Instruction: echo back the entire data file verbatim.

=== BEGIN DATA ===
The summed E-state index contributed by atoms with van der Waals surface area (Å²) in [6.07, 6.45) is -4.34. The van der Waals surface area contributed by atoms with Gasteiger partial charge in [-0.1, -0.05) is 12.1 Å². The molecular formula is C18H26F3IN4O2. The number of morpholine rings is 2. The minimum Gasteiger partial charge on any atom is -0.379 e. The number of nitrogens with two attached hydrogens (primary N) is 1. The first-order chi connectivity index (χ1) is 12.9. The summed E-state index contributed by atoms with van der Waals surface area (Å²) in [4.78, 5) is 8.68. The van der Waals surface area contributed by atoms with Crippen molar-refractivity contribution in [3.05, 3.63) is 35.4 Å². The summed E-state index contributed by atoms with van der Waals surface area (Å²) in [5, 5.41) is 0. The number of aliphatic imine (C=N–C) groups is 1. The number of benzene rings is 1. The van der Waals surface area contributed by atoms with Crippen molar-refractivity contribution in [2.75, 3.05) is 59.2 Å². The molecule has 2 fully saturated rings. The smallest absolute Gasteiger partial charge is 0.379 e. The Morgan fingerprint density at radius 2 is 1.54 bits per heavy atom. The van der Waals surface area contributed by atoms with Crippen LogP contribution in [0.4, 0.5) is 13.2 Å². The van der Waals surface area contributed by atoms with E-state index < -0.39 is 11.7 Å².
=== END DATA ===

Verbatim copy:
The summed E-state index contributed by atoms with van der Waals surface area (Å²) in [6.07, 6.45) is -4.34. The van der Waals surface area contributed by atoms with Gasteiger partial charge in [-0.1, -0.05) is 12.1 Å². The molecular formula is C18H26F3IN4O2. The number of morpholine rings is 2. The minimum Gasteiger partial charge on any atom is -0.379 e. The number of nitrogens with two attached hydrogens (primary N) is 1. The first-order chi connectivity index (χ1) is 12.9. The summed E-state index contributed by atoms with van der Waals surface area (Å²) in [4.78, 5) is 8.68. The van der Waals surface area contributed by atoms with Crippen molar-refractivity contribution in [3.05, 3.63) is 35.4 Å². The summed E-state index contributed by atoms with van der Waals surface area (Å²) in [5, 5.41) is 0. The number of aliphatic imine (C=N–C) groups is 1. The number of benzene rings is 1. The van der Waals surface area contributed by atoms with Crippen molar-refractivity contribution in [2.75, 3.05) is 59.2 Å². The molecule has 2 fully saturated rings. The smallest absolute Gasteiger partial charge is 0.379 e. The Morgan fingerprint density at radius 2 is 1.54 bits per heavy atom. The van der Waals surface area contributed by atoms with Crippen LogP contribution in [0.4, 0.5) is 13.2 Å². The van der Waals surface area contributed by atoms with E-state index < -0.39 is 11.7 Å².